Long-distance swimmer and respected sports commentator has in more recent years spoken out on issues of glbtq rights.
Indian playwright, screenwriter, dancer, director, and actor Mahesh Dattani is an important figure in South Asian gay culture by virtue of his recurrent depiction of queer characters.
Entertainer Josephine Baker achieved acclaim as the twentieth century's first international black female sex symbol, but kept carefully hidden her many sexual liaisons with women, which continued from adolescence to the end of her life.
American painter Paul Cadmus is best known for the satiric innocence of his frequently censored paintings of burly men in skin-tight clothes, but he also created works that celebrate same-sex domesticity.
San Francisco visual artist Jerome Caja is known for his small, sensuous combinations of found objects, which he painted with nail polish, makeup, and glitter, as well as for his drag performances.
Although sparse in images documenting the gay community, pre-Stonewall gay male photography blurs the boundaries between art, erotica, and social history.
Female impersonation need say nothing about sexual identity, but it has for a long time been almost an institutionalized aspect of gay male culture.
Given the historic stigma around making, circulating, and possessing overtly homoerotic images, the visual arts have been especially important for providing a socially sanctioned arena for depicting the naked male body and suggesting homoerotic desire.
Orlando Cruz, former Olympian and current contender for a featherweight boxing title, has acknowledged his homosexuality via a tweet in which he described himself as "a proud gay man." He is believed to be the first professional boxer to come out while still active in the sport.
Cruz, who began boxing at seven years old, posted an amateur career record of 178 wins and 11 losses. He won 7 Puerto Rico National Titles and spent 4 years on the Puerto Rican National Team. He won numerous medal in various international tournaments.
His amateur career culminated when he represented Puerto Rico at the Sydney Olympics in 2000.
He turned professional later that year. He was undefeated until 2009, when he lost his first bout, which was followed by another loss in 2010. His record as a professional is 18 wins (9 by knockout), 2 losses, and 1 draw. He is ranked the no. 4 featherweight by the World Boxing Organization.
According to Lance Pugmire of the Los Angeles Times, Cruz made the announcement that he was gay in order to lift what he said was a major "distraction" in his boxing career.
On October 3, 2012, he released a statement in which he said, "I've been fighting for more than 24 years and as I continue my ascendant career, I want to be true to myself. I want to try to be the best role model I can be for kids who might look into boxing as a sport and a professional career. I have and will always be a proud Puerto Rican. I have always been and always will be a proud gay man."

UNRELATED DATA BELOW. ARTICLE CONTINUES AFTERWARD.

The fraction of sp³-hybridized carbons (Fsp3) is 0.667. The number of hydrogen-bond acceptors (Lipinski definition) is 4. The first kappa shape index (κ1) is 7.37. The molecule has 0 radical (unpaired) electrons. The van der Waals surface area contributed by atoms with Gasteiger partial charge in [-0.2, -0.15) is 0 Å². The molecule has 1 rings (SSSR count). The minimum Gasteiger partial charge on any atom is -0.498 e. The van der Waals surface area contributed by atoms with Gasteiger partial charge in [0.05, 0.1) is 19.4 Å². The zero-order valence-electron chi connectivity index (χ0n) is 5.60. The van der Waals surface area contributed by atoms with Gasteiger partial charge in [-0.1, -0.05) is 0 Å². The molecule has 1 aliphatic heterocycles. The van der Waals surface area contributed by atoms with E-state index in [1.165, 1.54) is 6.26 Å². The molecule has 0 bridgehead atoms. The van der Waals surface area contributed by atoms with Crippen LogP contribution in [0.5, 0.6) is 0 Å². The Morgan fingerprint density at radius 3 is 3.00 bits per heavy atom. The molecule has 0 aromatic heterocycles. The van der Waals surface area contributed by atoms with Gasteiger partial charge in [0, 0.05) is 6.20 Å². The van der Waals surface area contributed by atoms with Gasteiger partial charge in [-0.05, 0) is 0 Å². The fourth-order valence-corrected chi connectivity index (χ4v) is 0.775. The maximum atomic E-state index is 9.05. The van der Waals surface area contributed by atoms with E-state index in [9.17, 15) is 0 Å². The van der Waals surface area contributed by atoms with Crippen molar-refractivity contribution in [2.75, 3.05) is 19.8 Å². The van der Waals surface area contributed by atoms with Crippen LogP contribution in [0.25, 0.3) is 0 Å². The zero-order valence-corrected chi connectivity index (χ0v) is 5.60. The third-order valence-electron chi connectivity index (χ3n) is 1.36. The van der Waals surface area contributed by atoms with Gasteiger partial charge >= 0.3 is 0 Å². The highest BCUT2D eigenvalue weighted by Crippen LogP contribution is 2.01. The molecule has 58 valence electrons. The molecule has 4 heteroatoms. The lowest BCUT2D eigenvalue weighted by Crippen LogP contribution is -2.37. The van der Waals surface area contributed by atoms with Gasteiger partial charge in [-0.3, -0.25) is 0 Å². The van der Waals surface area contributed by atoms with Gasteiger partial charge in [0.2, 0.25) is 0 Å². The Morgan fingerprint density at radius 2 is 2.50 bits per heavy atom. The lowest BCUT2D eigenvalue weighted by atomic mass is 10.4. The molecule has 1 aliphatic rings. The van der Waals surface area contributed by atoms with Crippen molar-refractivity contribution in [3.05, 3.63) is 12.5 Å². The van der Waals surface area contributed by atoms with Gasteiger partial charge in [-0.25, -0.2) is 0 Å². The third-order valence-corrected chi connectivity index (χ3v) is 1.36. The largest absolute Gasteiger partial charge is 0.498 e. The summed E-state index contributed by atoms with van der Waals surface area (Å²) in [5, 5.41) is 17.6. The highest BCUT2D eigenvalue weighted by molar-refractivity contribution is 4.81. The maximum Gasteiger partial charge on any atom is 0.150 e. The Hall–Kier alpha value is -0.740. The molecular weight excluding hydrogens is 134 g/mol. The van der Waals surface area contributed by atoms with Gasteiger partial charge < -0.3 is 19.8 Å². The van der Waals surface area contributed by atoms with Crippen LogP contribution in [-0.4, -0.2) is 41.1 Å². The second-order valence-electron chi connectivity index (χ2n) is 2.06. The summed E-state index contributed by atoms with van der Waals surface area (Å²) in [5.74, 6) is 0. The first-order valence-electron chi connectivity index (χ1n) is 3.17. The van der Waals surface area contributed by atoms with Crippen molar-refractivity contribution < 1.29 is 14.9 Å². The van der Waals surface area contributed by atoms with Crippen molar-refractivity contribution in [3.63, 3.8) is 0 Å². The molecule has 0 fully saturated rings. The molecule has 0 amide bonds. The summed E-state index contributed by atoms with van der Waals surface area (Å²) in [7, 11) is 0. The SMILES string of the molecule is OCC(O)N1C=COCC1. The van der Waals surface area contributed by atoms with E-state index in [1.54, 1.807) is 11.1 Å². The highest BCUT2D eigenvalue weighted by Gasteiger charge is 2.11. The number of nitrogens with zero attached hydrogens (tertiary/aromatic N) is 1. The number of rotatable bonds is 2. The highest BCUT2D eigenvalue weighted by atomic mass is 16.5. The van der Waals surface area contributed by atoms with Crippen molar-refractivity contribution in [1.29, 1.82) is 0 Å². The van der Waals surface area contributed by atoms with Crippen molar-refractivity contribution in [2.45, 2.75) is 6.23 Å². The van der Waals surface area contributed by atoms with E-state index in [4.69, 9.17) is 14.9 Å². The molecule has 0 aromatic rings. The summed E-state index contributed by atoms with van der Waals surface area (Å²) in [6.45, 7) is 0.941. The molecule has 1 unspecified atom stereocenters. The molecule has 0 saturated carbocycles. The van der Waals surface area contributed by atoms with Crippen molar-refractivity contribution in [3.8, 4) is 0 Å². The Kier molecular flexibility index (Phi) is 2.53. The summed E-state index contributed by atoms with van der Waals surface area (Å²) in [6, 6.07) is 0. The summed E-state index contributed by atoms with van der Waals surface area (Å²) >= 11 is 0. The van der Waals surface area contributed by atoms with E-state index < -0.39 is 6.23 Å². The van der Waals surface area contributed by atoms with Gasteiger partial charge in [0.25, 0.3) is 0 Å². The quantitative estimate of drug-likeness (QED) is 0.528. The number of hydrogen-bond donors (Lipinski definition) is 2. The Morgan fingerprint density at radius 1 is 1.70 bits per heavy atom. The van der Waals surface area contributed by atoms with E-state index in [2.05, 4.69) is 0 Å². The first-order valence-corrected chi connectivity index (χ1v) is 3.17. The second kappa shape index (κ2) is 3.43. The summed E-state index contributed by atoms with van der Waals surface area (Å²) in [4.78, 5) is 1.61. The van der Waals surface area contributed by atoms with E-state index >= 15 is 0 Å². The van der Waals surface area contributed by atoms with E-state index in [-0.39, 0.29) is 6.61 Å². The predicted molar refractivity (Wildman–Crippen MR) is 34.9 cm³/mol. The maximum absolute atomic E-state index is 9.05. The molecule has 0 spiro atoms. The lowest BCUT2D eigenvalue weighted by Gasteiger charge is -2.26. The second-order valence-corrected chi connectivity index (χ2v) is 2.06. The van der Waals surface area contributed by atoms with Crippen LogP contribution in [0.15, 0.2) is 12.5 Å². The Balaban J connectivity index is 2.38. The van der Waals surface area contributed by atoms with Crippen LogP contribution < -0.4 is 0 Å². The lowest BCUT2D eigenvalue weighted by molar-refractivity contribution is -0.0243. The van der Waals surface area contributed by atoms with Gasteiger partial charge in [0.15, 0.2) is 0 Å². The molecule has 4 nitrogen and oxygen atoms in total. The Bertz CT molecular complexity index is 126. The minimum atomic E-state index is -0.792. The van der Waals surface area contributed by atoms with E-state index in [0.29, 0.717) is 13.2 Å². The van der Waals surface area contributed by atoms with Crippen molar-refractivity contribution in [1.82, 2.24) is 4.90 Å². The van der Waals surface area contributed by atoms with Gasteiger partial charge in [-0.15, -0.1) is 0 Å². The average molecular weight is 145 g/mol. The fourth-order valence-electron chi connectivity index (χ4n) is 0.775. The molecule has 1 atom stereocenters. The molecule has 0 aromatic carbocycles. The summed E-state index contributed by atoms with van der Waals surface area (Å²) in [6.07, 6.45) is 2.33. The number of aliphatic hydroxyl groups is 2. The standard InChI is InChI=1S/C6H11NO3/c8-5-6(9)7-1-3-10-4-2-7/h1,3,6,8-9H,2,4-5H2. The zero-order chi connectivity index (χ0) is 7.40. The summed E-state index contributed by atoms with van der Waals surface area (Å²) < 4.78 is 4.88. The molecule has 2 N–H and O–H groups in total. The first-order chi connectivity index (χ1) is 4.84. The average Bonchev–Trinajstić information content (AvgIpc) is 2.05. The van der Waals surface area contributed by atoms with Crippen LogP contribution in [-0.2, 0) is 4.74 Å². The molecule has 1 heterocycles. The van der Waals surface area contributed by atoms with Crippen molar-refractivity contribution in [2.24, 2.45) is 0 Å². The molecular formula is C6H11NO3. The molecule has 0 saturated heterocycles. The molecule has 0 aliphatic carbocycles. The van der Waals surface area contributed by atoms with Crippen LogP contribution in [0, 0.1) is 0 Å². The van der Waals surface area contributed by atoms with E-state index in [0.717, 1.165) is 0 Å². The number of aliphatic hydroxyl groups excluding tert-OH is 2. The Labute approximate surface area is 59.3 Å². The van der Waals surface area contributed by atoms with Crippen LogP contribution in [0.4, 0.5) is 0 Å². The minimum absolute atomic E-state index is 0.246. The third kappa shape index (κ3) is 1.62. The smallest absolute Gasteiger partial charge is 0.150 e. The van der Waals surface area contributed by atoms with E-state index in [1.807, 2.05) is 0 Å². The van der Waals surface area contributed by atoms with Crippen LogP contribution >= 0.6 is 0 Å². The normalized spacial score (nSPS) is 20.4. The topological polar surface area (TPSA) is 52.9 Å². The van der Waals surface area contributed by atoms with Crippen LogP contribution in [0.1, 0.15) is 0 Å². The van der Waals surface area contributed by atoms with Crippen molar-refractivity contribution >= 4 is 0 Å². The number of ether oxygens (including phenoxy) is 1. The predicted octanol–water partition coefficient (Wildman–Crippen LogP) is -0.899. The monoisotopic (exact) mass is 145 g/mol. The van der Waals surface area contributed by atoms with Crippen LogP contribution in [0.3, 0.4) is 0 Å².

He told Pugmire, he was compelled to address the topic, "Because I want to be free and not carry this on and on with myself. I want to let the people see who I really am, to be free, to let people understand."
Cruz attributed his two career losses, which occurred during a five-month period in 2009 and 2010, to Cornelius Lock and current world champion Daniel Ponce De Leon, to the pressures of being closeted: "those two losses I had were part of this big distraction I was going through. It's not there anymore. I'm glad I'm past that."
He told Pugmire that since his announcement he has received "unconditional, 100% support," including messages and notes of endorsement from his 2000 Olympic teammate and former multi-division world champion Miguel Cotto and singer Ricky Martin.
"I was physically and mentally prepared for whatever the reaction would be before this, and I can tell you from the response, this will never bother me again," Cruz said. "I feel comfortable with myself."
He said he hopes his openness breaks down some walls and erases some stereotypes. "It should show something for itself: that I have courage, I'm a warrior in the ring," Cruz said. "It should not diminish me. I've fought with the best, and I want to be a world champion."
Cruz is currently training in the mountains of Puerto Rico for an October 19 featherweight bout in Kissimmee, Florida against Jorge Pazos for the WBO Latino Featherweight Championship, which he won in 2011.
Cyd Zeigler, Jr. of OutSports.com hailed Cruz's coming out: "While we hear about athletes in other sports like baseball, basketball and soccer being 'afraid' to come out, here's a guy who literally takes punches to the face finding the courage to be who he is. No one should be more afraid of coming out than a professional boxer whose opponents' goal is to knock him out cold."
Zeigler observed that boxers have a lot to lose, particularly in endorsement deals, and concluded, "I wish I could shake Cruz's hand. This took a lot of guts."
In the video below from 2011, Cruz knocks out Michael Franco to win the WBO Latino Featherweight title.
In the ESPN video below, boxing analyst Nigel Collins discusses the ramifications of Cruz's coming out.